Central Bank Holds Rates

The Central Bank left all policy rates on hold as expected at its monthly meeting on Friday and struck a slightly more dovish note in its statement by dropping a previous phrase that the economy was running close to its potential.

The subtle shift in the financial regulator’s position followed President Vladimir Putin’s nomination this week of Elvira Nabiullina to replace outgoing bank chairman Sergei Ignatyev when he retires in June.

Nabiullina, Putin's top economic adviser, is seen as a trusted loyalist more likely to bow to political pressure to prioritize growth over inflation by supporting rate cuts after she takes the helm at mid-year.

In its statement, the Central Bank maintained its emphasis on inflationary risks but also expressed concerns about slowing economic growth.

It said that annual consumer price inflation of 7.3 percent in February and the beginning of March mainly reflected higher food prices and some regulated tariffs, but cautioned that expectations of faster price growth could become entrenched.

"The inflation rate staying above the target range for a prolonged period of time may affect economic agents' expectations and thus poses inflation risks," it said. The Central Bank's inflation target is 5 to 6 percent.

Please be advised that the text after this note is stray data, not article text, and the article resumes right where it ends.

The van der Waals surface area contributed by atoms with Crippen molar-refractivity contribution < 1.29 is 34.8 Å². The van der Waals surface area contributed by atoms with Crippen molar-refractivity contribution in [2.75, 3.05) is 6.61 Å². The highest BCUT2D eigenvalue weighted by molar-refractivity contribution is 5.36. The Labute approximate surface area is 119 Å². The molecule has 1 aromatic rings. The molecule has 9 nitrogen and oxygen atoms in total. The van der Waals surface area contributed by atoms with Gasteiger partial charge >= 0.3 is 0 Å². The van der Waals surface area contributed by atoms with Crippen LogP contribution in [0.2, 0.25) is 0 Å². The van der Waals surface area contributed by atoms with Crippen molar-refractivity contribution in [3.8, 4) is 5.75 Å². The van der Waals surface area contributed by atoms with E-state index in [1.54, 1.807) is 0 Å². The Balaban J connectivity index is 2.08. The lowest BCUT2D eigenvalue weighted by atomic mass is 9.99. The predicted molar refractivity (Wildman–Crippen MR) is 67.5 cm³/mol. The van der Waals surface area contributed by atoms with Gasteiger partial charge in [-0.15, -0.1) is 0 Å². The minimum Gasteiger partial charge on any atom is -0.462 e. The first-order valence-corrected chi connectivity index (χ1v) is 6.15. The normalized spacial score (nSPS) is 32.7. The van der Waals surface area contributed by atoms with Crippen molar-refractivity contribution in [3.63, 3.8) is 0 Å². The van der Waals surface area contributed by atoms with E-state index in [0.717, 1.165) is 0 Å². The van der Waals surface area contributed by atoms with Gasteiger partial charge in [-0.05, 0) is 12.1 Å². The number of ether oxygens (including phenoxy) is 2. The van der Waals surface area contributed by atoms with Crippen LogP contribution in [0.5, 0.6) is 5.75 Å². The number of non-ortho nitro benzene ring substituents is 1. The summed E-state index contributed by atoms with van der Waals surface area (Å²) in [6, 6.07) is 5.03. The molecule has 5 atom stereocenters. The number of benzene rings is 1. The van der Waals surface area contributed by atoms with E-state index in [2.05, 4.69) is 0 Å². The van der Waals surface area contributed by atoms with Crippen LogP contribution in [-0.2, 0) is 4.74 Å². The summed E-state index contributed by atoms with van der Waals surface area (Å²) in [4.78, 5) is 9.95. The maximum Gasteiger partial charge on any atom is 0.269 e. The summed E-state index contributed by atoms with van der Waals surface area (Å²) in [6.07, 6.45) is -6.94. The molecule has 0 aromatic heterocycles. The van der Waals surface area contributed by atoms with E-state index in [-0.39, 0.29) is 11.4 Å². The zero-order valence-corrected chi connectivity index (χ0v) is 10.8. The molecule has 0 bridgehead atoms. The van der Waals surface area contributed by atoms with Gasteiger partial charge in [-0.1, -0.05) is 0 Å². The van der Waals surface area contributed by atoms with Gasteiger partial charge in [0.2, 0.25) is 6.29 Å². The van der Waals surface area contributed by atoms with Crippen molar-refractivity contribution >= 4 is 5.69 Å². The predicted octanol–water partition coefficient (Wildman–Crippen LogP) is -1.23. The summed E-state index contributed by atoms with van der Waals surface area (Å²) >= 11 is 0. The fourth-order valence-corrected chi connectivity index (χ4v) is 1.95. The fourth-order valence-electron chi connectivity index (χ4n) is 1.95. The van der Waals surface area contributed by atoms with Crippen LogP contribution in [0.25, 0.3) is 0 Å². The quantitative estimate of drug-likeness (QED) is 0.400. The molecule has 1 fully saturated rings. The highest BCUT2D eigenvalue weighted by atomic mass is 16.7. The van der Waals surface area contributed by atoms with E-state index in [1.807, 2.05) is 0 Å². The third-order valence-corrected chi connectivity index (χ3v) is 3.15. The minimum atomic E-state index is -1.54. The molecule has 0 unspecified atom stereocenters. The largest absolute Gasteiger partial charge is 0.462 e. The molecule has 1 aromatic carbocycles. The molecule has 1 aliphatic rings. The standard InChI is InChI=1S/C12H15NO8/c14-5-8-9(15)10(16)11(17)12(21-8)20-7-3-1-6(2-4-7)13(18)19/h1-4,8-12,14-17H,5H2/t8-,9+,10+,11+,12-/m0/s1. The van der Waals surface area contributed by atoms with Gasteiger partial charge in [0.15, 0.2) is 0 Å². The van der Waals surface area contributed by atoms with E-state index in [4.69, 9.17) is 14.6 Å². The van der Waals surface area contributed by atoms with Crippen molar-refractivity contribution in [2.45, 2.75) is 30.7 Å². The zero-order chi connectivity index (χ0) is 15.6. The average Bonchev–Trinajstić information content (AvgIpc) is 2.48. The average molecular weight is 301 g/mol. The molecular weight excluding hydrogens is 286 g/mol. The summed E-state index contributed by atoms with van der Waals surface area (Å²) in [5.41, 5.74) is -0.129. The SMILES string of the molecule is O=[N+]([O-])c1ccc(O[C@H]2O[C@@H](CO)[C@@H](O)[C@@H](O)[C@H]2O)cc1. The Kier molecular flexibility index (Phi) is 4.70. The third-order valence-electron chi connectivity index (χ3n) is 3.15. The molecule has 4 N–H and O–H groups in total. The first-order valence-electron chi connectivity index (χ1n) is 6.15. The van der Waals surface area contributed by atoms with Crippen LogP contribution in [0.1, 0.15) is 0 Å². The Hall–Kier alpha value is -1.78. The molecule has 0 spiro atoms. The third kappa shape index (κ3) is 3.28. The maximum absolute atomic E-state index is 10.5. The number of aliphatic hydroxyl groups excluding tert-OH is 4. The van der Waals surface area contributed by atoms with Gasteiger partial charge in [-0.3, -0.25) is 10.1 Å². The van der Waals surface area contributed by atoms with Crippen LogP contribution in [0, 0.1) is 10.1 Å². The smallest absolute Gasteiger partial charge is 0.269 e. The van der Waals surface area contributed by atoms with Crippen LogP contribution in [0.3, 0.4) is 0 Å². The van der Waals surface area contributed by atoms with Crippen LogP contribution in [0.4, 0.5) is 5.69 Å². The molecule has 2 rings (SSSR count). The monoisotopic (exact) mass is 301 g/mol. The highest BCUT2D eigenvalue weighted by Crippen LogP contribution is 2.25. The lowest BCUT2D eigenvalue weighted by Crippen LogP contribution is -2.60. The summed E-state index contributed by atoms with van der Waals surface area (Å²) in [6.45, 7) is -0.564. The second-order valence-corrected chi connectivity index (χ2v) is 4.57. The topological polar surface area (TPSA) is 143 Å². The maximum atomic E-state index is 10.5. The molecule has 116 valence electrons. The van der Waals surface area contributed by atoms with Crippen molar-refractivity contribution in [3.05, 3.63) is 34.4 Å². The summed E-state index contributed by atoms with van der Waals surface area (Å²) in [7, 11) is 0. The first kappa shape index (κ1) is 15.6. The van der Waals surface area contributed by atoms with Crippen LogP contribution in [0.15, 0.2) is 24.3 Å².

Economic growth continues to slow, with subdued investment growth and decelerating retail sales growth, as well as lower industrial output, the Central Bank said. But it added that economic confidence remains positive, with labor market and credit conditions supporting domestic demand.

The regulator expressed no view about whether the current level of interest rates would be appropriate in the future, an omission that leaves its options open to change rates soon.

The Central Bank held the one-day auction repo rate at 5.5 percent, while the fixed one-day repo rate remains at 6.5 percent and the overnight deposit rate at 4.5 percent.

The refinancing rate, the cost of overnight loans from the Central Bank, was held at 8.25 percent.